Kaitlin Yent – During Argentina’s default crisis the nation racked up more than US$132 billion in debt. President Cristina Kirchner has been saying since 2008 that she wanted to at least begin paying it off, but has made little progress in six years. Since the global economic crisis, they have been unable to borrow from international markets and scarce foreign exchange reserves forced her to put off her promise.
Paris Club, a group of international creditor governments formed in 1956, has stated: “Realization of initial payment under a formal commitment of Argentina to fully clear its arrears is a necessary and important step for the normalization of financial relationships between Paris Club creditors and Argentina.
“During the meeting, the delegation of the Argentine Republic provided a description of the economic and financial situation of its country and presented the measures implemented by the Argentine Government aimed at enhancing inclusive growth and strengthening resilience to external shocks.”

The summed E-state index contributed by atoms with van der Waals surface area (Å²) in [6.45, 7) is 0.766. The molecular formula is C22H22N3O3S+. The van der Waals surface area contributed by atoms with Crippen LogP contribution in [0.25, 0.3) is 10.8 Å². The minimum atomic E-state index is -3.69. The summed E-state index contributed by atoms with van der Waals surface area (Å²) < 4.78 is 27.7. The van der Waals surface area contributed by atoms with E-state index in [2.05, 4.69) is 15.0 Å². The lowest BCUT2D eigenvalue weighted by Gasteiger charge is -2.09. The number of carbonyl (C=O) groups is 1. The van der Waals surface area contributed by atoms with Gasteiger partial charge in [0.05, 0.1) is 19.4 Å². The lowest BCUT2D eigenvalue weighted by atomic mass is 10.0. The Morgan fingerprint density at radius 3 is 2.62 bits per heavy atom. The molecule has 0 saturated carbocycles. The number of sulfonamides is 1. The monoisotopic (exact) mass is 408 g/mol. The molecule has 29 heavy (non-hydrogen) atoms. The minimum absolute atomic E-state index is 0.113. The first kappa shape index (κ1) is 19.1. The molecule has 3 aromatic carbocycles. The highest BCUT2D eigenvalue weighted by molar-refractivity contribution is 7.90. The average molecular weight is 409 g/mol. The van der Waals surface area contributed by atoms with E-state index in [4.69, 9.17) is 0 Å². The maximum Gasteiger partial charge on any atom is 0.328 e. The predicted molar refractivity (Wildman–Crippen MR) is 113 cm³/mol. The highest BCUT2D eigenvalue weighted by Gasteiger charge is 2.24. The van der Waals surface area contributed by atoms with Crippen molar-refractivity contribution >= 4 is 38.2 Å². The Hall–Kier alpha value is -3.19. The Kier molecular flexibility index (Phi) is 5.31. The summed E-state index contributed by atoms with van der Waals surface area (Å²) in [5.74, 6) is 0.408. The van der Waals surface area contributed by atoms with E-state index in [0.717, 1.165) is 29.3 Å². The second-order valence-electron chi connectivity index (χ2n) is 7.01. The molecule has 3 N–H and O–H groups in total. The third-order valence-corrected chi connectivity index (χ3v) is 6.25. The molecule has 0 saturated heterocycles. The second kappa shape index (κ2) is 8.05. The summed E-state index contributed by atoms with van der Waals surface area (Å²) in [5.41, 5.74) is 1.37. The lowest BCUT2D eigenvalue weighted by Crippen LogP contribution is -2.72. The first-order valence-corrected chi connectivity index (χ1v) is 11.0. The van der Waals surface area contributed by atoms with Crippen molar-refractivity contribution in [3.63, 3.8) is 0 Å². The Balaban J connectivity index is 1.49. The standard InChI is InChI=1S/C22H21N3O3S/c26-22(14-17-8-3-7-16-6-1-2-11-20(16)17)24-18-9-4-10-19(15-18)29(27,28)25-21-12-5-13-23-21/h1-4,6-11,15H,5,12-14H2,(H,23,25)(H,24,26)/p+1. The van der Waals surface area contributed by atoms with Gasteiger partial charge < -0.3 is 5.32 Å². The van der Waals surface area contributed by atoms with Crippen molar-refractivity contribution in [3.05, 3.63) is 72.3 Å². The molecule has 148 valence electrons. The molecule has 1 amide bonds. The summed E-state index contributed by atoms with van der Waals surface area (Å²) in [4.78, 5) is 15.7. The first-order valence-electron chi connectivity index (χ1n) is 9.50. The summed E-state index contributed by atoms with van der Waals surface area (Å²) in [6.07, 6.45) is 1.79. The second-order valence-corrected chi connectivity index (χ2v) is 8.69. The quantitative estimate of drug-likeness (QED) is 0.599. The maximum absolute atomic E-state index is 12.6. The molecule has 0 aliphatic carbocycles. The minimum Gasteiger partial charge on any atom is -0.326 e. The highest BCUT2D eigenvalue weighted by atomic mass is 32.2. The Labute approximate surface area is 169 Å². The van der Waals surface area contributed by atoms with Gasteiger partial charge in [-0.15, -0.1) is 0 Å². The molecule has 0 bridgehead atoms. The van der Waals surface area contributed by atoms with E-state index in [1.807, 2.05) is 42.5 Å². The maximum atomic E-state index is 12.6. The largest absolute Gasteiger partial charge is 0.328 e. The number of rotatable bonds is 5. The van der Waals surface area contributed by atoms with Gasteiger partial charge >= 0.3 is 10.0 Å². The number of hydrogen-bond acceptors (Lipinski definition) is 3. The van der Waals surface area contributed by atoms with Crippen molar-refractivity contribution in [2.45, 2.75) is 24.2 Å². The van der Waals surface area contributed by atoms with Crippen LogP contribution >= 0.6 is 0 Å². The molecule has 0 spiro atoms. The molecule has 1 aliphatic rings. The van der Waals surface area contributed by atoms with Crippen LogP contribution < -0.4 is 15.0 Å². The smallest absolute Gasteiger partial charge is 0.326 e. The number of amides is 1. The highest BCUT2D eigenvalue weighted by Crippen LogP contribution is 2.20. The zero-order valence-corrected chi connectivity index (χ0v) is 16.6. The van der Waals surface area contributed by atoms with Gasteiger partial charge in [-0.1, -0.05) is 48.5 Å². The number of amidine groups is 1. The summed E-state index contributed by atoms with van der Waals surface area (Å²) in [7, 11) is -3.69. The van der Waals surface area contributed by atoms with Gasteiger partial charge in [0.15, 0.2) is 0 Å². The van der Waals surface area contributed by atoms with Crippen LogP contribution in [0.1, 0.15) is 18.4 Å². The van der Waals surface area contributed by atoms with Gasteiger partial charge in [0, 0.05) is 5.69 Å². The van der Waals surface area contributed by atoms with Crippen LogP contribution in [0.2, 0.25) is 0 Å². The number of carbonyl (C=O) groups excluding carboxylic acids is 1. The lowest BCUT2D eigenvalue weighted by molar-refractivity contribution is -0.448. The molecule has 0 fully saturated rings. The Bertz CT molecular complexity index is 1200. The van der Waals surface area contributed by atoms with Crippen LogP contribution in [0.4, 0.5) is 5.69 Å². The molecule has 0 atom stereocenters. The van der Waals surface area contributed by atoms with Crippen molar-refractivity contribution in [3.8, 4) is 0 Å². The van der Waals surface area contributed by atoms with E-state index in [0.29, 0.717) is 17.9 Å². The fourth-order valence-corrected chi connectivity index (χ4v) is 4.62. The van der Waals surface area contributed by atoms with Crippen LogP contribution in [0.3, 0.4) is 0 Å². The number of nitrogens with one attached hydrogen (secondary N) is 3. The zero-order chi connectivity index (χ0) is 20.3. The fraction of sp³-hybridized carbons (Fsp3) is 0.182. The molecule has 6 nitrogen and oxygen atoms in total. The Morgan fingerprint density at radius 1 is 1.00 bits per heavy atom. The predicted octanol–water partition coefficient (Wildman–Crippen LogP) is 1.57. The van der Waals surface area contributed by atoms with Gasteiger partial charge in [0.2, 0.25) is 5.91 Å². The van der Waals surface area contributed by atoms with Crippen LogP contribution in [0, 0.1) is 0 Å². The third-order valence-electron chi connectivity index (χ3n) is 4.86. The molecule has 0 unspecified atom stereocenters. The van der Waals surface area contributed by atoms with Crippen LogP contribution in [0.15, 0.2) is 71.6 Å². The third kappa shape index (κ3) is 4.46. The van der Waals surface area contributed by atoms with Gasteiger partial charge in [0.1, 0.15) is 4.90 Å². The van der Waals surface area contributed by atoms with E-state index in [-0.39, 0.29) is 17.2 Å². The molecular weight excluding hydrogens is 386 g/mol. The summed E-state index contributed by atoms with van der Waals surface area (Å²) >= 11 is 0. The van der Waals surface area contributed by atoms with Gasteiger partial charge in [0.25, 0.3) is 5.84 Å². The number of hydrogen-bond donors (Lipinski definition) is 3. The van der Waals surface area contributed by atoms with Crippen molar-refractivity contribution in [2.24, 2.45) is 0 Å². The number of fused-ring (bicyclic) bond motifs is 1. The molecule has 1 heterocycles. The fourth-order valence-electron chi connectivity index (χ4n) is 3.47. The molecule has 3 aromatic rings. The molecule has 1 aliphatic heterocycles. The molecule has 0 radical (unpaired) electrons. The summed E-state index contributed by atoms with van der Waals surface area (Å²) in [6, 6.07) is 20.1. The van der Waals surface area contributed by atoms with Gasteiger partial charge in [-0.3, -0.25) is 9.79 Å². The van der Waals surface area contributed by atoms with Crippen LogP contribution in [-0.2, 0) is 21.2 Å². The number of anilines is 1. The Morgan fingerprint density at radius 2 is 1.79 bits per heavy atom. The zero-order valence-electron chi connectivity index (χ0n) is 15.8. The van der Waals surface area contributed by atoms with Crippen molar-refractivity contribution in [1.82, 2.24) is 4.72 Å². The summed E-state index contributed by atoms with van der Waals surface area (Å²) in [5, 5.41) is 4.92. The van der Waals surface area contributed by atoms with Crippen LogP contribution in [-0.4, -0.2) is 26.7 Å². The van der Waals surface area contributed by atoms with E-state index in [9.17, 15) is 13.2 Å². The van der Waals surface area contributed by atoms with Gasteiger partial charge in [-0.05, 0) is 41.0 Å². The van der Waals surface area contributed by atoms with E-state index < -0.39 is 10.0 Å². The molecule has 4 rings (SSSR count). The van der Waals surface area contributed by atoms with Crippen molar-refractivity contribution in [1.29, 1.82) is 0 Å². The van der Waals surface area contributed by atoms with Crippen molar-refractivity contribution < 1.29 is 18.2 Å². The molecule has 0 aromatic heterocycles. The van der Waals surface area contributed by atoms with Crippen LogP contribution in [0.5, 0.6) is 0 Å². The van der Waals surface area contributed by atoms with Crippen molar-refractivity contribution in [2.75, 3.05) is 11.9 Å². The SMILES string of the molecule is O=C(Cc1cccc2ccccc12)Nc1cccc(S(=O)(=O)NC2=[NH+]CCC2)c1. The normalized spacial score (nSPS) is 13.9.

Paris Club has agreed to cover US$9.7 billion on Argentina’s behalf. A high figure, to be sure, but mere pennies in comparison to the entire debt that Argentina has defaulted on. Paris Club says the first installment of more than US$1.15 billion is due by May 2015, the second installment by May 2016. The rest will follow over a five year term.
This agreement is a great coup for Argentina; one of the terms of the contact is that Argentina can resume doing business with foreign credit agencies, and vice versa.
While Paris Club acts as a united (yet informally organized) middle-man, it is the individual countries that are actually covering the debt. Germany turns out to be Argentina’s biggest savior, covering 30% of the entire credit. Japan is responsible for about 25% and Netherlands, Spain, Italy, Switzerland, and the United States are among the smaller contributions.